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A walk through history

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By Mark Scohier

Six thousand years ago, Native Americans living in Cedar Key began piling up shells to form manmade islands. 

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Today, many area residents live in homes built upon the efforts of those early inhabitants, though archaeologists believe there were actually more people living there 1,500 to 2,000 years ago than there are today. Way Key is a good example, having one of the largest mound complexes in Florida, according to archaeologists. Before modern development took hold, the island had three to five mounds, some being as high as 35 feet.

Shell Mound, another example, rises about 28 feet and encompasses about 5 acres. The mound was built over a 3,500 year period and is the shape of a crescent, a common form in the area that experts are still speculating on.

On Thursday, about a dozen people gathered at Shell Mound to hear Lower Suwannee National Wildlife Refuge Ranger Pam Darty give a presentation on the site, which, according to Darty, is slated to soon be partially excavated by archaeolgists with the University of Florida hoping to uncover some of its mysteries.

'This mound was started in the Middle Archaic Period (5000 to 2000 B.C.)," Darty told the visitors, but, she added, nobody knows what tribe began the immense undertaking. None of them had a written history. "We don't know tribes until the Spanish came," she said.

Pulling a blowgun and a small spear from the back of her van, Darty gave a quick demonstration of how natives would have used the tools to hunt animals.

Life wasn't easy back then, she said. But food was readily available—evident from the mound itself, largely composed of clam shells.

A few minutes later, the group, led by Darty, took off down the shell speckled trail that winds through the mound. Tiny fiddler crabs dodged tennis shoes and the wheels of a baby stroller. The limbs of gnarly scrub oaks and cedar trees filtered the early morning sun, and Darty, holding the leaf a small shrub dotted with red berries, told about the wild coffee that the Spanish once sipped when they traveled through Cedar Key.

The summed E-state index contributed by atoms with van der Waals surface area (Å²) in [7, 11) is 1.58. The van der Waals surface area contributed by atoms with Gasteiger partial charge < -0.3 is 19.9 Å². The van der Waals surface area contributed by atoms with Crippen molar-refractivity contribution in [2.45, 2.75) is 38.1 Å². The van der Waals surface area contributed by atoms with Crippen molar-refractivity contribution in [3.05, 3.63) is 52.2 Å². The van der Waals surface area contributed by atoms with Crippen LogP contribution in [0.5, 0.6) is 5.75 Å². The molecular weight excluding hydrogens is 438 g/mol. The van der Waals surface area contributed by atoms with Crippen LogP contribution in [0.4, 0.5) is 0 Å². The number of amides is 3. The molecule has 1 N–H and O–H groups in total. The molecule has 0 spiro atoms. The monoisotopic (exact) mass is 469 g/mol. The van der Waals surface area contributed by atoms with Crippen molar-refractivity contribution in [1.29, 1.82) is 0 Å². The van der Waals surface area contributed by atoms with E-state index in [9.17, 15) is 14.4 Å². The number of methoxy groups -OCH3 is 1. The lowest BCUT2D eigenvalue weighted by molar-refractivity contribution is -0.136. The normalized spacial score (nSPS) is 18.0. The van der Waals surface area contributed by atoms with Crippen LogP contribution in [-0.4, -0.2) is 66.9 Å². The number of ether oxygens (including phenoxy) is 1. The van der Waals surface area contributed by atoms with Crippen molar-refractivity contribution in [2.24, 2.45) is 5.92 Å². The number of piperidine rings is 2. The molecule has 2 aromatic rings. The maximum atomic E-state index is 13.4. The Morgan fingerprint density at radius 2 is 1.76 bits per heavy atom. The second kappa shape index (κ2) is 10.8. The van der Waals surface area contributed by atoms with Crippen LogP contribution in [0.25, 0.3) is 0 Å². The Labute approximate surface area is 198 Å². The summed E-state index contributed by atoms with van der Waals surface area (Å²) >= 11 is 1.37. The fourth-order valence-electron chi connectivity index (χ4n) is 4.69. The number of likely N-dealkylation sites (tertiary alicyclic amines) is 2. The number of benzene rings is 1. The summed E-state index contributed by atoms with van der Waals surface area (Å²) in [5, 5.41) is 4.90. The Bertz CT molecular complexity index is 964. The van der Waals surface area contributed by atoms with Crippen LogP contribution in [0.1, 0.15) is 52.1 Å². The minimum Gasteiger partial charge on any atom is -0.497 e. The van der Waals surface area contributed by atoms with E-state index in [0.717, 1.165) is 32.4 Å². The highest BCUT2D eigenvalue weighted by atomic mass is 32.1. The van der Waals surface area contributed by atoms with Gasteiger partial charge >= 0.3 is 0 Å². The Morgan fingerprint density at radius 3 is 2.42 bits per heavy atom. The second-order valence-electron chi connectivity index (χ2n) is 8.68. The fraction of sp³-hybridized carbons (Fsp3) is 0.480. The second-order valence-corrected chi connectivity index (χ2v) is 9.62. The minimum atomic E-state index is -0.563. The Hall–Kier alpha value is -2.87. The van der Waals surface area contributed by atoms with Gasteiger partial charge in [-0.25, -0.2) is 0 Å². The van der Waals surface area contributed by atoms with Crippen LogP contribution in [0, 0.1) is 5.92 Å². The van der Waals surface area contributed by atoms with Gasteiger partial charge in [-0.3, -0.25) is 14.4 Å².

Moments later, the group headed off to a small bluff overlooking a marsh where Darty talked about the trade that natives depended so heavily upon. Native Americans in the area didn't have bowls that could be used for boiling, she said. Instead, they lined holes in the ground with animals skins and used hot soap stones, acquired from northern tribes, to heat the water from within.

She also said that much of the archaeological evidence in the area was plundered years ago.

"I hear people in Cedar Key have it all on their shelves," she said with a slight smile, pointing to a small island in the marsh she said is pockmarked with holes—the evidence of a looted history.

Cedar Key resident Jenny McCain, with baby in tow, said after the event she had a good time. She said she's lived in Cedar Key for years but has never made it out to the trail that snakes through the mound.

She said her favorite part was "learning how to cook food without a bowl" and learning a little more about the people who once inhabited the area.

And that's good news to Darty.

"That's what I live for: cultural interpretation. Whenever I get a chance to educate people, I just get a thrill."

Darty does tours of the mound several times a year and by request for groups. For more information, contact the LSNWR at 352-493-0238.